Florida


In God we trust
An estimated 15,000 Floridians fought in the Civil War and almost one-third (5,000 men) was killed on the battlefield. There were two large battles that took place in Florida and both were won by the Confederate troops. On February 20, 1864 the largest Civil War battle occurred near Lake City. It was called the Battle of Olustee. On January 10, 1861, before the start of the Civil War, Florida declared its successions from the Union. Ten days later, the state became a founding member of the Confederate States of America.

Jemimia Hancock

By Shelly Decker

Jemimia Hancock was born in Tattnall County, Georgia on January 17, 1821 to Cadar and Penelope Newman Hancock. They soon moved to the village of Alligator Town, now Lake City Florida. It is interesting to note Cadar’s aunt was Judith Hancock the wife of William Clark, of Louis and Clark fame and the Judith River in Montana is named after her.

In 1837 when Jemima was only 16 she married William H. Brooks, my Great, Great, Grandfather. He was a Third Sergeant in the 1st Florida Reserve, enlisting when he was 54 years of age. He and Jemima had several children together, but were divorced in 1857. And it was under William H. Brooks, I enlisted in the Sons of Confederate Veterans.

On September 24th 1857, she married 24 year old John Parrish of Fernandina, Florida. I do not know when their marriage ended nor whether it was by divorce or upon his death. He enlisted in the 11th Florida Infantry Company I, in May 1863. I haven’t been able to find anymore on him after he joined up.

However, she married again! Her third Confederate Husband was Noah Cason, born 1845 in Columbia County, Florida, who was in the 7th Florida Infantry Company I, and died of the measles in the hospital in Chattanooga in April of 1862 or 1863, two different dates are recorded.

Granny Jemimia died March 30, 1900 in Clay County, Florida and is buried in the Decoy Baptist Cemetery north of Bostwick, Florida.

I have always found it interesting her first husband was 9 years older than she, but her second was 12 years younger, and her third was 24 years younger. She sure must have been some woman.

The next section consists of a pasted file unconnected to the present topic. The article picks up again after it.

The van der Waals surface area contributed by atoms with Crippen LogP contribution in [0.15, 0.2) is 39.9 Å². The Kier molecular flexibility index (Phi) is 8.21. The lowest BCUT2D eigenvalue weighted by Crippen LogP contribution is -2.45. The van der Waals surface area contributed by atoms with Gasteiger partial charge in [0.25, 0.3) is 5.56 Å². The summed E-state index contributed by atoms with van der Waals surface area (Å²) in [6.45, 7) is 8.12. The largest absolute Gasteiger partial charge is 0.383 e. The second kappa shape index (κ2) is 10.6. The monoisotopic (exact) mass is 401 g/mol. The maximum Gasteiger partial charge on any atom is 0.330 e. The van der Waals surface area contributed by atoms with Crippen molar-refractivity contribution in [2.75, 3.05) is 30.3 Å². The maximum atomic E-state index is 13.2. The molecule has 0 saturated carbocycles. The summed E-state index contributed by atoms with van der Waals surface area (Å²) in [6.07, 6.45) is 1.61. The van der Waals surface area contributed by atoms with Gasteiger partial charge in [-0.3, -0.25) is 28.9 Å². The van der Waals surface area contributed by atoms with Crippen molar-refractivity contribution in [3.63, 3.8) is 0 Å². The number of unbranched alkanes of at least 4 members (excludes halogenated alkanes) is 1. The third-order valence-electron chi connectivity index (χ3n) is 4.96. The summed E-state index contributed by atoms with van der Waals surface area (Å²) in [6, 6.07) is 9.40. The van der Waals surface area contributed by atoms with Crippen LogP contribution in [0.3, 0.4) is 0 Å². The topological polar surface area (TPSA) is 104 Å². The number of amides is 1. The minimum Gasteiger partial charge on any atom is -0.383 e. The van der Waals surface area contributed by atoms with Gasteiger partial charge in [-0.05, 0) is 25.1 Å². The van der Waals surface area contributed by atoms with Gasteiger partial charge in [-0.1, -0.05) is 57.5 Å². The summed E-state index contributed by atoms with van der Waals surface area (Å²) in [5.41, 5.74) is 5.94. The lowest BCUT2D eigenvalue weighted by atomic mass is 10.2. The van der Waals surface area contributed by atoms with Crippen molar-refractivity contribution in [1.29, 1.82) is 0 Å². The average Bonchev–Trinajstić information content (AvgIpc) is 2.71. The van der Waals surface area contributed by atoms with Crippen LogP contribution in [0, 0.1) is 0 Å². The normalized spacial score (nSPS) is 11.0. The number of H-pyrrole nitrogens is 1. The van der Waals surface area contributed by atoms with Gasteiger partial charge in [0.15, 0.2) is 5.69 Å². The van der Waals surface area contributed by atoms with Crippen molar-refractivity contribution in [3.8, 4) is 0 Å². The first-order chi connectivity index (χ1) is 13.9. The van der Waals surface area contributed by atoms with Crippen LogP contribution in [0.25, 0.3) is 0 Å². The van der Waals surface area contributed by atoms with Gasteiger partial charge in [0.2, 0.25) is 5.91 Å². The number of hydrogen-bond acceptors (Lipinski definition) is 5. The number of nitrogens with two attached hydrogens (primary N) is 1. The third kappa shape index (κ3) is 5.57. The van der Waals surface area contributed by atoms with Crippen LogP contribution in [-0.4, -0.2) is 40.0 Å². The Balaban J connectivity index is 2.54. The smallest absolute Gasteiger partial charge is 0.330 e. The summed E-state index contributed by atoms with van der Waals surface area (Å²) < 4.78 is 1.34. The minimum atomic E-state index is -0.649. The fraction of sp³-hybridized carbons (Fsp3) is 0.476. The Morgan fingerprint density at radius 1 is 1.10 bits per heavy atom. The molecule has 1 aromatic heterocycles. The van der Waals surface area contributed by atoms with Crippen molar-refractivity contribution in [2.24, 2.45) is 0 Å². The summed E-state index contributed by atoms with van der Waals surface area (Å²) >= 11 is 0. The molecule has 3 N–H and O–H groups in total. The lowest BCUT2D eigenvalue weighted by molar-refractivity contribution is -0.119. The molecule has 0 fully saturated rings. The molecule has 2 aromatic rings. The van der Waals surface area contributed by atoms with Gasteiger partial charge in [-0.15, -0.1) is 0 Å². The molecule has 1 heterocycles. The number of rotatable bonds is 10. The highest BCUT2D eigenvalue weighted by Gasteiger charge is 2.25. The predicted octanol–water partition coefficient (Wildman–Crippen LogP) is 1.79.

So often we forget that war was against the entire South, military and civilians alike.

Pvt. James A. Somers

By Kent Worley

Pvt. Somers joined the 10th Infantry Regiment which was assembled in June, 1864. It was formed by consolidating six companies of the 1st and four of the 2nd Florida Infantry Battalions. Some of the men were from Alachua and Putnam counties. Attached to General Finegan’s Brigade, the regiment was active at Cold Harbor, then participated in the long Petersburg siege south of the James River and in the Appomattox Campaign.

It surrendered with the Army of Northern Virginia with 18 officers and 154 men.

Its commanders were Colonel Charles F. Hopkins, Lieutenant Colonel William W. Scott, and Major John Westcott.

Pvt. Allen Scott

SCV Camp 1708
Scottsdale, AZ

Pvt. Allen Scott joined the 1st Infantry Regiment, formerly the 1st Florida Infantry Battalion, which was assembled in March, 1861, at Chattahoochee Arsenal. Its members were from the counties of Leon, Alachua, Madison, Jefferson, Jackson, Franklin, Gadsden, and Escambia.

The unit was involved in the conflict on Santa Rosa Island, then fought at Shiloh, Farmington, and Perryville. Later it was placed in General Preston’s, Stovall’s, Finley’s, and J.A. Smith’s Brigade, and in December, 1862, it was united with the 3rd Florida Infantry Regiment. This command fought at Murfreesboro and Jackson, participated in the campaigns of the Army of Tennessee from Chickamauga to Nashville, and was active in North Carolina.

The 1st/3rd lost twenty-six percent of the 531 engaged at Murfreesboro, had thirty-four percent disabled out of the 273 at Chickamauga, and totalled 240 men and 119 arms in December, 1863. Few surrendered on April 26, 1865. The field officers were Colonels J. Patton Anderson and William Miller, Lieutenant Colonels William K. Beard and Thaddeus A. McDonell, and Major Clover A. Ball.

Private Alexander Davis

By SCV Camp 1708, Scottsdale AZ

Private Alexander Davis joined the 10th Infantry Regiment which was assembled in June, 1864. It was formed by consolidating six companies of the 1st and four of the 2nd Florida Infantry Battalions. Some of the men were from Alachua and Putnam counties.

Attached to General Finegan’s Brigade, the regiment was active at Cold Harbor, then participated in the long Petersburg siege south of the James River and in the Appomattox Campaign. It surrendered with the Army of Northern Virginia with 18 officers and 154 men.

Its commanders were Colonel Charles F. Hopkins, Lieutenant Colonel William W. Scott, and Major John Westcott.

Pvt. Jessee Crawford

By SCV Camp 1708, Scottsdale AZ

Pvt. Jessee Crawford enlisted in the 9th Infantry Regiment was organized at Hanover Junction, Virginia, in June, 1864, using the 6th Florida Infantry Battalion as its nucleus. Many of its members were from Levy, Hernando, and Marion Counties. Assigned to General Finegan’s Brigade, the unit served with the Army of Northern Virginia at Cold Harbor, then was placed in the Petersburg trenches south of the James River.

It was involved in the Appomattox Campaign and surrendered on April 9, 1865, with 15 officers and 108 men. Colonels John M. Martin and Robert B. Thomas, and Major Pickens B. Bird were in command.